According to Mr Valeris, Vice-President of the Union of Agricultural Cooperatives of Naxos, Graviera Naxou PDO acquires even better organoleptic characteristics the more mature it gets, so the cheese is left to ripen on wooden racks for 5 months, instead. The Union, which is the major Graviera producer on the island of Naxos, has been experimenting with an extra mature Graviera Naxou PDO, which will go for sale in the near future.
Graviera Naxou PDO is the richest in calcium Greek cheese and is exported to countries in Central and Western Europe, as well as to the US and the UAE. Production amounts to 1,100 tons a year, while 30 tons of the cheese are exported, accounting for 270,000-300,000 euros. “Graviera Naxou PDO is a rather expensive cheese –and exports depend very much on price. Costs for the cheese are high: it is produced on an island, far from the mainland, while 11 kilos of milk only make 1 kilo of Graviera,” discloses Mr Valeris. “Interest is, however, growing. And we strongly believe that this new offering, the extra mature Graviera Naxou, will be a hit in Greece and abroad.”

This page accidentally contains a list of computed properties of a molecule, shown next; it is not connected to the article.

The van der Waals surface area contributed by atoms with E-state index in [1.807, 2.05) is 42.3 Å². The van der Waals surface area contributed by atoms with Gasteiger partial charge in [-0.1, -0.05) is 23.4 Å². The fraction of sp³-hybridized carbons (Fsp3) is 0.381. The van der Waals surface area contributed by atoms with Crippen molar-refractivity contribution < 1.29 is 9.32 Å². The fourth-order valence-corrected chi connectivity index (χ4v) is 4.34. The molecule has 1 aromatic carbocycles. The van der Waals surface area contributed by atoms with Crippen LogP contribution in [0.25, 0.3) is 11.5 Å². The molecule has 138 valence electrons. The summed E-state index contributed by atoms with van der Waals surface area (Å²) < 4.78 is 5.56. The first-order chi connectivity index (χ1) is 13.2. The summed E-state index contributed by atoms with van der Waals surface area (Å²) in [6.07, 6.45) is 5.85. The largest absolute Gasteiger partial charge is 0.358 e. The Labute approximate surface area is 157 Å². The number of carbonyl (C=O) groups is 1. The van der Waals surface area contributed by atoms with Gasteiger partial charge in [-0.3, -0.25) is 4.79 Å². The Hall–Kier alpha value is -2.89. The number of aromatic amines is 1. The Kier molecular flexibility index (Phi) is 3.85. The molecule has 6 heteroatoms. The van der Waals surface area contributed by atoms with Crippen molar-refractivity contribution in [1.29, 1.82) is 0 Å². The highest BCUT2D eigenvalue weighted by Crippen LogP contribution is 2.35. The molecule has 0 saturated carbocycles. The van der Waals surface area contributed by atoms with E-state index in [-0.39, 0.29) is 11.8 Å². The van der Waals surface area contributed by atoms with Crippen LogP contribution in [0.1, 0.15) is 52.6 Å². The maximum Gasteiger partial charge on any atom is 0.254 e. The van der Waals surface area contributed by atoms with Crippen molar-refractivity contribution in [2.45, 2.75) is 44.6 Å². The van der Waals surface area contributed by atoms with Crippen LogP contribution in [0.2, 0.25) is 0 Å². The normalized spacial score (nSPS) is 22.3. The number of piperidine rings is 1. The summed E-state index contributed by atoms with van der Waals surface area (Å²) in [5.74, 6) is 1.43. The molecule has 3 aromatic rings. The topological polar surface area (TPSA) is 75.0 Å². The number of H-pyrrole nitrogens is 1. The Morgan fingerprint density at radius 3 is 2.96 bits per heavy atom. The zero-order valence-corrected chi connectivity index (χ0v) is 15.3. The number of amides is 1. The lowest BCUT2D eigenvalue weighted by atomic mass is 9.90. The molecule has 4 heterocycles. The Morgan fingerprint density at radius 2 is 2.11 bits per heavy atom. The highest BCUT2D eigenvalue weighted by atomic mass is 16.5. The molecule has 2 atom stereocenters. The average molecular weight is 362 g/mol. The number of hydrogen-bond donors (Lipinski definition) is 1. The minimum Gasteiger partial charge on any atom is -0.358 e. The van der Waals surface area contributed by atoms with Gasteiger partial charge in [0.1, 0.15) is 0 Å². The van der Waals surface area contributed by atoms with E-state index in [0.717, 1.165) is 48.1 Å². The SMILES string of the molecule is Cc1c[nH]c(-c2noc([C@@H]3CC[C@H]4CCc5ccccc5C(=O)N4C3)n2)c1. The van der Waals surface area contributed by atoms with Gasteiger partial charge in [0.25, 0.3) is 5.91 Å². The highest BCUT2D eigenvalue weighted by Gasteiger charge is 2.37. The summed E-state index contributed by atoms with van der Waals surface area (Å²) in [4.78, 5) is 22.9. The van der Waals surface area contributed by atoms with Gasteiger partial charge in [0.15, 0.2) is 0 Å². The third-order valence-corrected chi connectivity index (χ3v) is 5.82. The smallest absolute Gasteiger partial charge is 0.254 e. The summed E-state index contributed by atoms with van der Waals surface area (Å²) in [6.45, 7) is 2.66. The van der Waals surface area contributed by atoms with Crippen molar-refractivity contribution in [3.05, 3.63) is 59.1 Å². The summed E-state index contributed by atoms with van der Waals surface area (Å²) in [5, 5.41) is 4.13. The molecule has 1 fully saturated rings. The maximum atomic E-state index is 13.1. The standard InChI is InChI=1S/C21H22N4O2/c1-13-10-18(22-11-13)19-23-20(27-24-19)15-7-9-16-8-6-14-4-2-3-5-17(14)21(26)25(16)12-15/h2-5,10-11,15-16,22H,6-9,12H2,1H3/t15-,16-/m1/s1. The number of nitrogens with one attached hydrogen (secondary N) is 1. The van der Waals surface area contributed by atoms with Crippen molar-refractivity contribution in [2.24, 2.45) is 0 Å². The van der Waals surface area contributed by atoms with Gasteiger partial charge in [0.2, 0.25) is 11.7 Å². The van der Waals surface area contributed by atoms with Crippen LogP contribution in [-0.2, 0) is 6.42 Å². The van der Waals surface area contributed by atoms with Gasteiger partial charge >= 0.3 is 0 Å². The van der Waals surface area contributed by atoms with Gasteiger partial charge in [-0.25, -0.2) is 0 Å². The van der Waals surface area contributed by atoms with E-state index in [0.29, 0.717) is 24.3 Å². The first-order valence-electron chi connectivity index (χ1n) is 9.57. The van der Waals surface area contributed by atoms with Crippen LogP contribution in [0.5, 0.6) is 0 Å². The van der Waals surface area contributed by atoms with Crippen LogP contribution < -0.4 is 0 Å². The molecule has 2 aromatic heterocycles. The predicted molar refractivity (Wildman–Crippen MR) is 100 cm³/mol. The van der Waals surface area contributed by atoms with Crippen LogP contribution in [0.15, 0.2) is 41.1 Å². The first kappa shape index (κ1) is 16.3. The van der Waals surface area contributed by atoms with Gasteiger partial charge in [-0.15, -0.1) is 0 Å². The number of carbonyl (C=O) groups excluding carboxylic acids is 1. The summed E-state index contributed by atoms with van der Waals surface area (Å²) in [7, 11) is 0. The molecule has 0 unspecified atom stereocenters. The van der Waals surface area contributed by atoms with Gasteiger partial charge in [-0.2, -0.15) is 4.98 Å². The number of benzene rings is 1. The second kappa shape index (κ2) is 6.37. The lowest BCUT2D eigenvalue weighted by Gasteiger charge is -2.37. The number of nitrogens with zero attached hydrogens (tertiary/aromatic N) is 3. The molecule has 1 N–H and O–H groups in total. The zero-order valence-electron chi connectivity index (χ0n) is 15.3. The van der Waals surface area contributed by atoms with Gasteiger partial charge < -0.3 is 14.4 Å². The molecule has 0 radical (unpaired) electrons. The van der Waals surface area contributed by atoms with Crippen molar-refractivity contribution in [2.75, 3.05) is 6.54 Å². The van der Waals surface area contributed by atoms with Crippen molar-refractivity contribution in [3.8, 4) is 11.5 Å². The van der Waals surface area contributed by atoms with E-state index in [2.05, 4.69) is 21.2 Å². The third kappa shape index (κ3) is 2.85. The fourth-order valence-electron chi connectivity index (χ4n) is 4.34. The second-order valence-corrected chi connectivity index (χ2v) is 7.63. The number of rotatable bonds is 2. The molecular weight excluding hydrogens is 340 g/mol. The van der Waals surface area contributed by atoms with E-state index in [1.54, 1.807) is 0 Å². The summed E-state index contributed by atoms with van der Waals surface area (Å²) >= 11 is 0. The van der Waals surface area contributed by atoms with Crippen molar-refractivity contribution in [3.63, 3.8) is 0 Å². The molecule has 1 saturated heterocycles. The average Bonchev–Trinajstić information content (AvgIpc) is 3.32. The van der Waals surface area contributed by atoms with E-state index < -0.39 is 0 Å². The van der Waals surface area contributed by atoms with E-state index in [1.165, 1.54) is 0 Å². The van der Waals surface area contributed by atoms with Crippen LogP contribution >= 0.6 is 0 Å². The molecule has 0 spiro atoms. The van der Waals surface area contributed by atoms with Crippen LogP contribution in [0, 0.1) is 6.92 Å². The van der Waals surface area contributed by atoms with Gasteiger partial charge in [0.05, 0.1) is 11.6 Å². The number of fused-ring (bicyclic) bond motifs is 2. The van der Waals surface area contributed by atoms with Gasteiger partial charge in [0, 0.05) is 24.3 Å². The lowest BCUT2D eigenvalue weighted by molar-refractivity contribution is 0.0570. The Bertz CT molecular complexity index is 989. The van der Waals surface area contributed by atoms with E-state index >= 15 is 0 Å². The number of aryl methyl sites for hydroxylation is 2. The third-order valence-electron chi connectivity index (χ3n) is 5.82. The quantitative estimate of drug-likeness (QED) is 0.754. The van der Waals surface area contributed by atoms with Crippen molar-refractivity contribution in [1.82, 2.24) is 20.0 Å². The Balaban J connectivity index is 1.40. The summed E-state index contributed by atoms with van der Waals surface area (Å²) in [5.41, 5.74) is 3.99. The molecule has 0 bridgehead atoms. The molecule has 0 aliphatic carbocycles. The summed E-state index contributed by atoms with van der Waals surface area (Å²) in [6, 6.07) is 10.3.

Graviera Naxou PDO at a glance
exported each year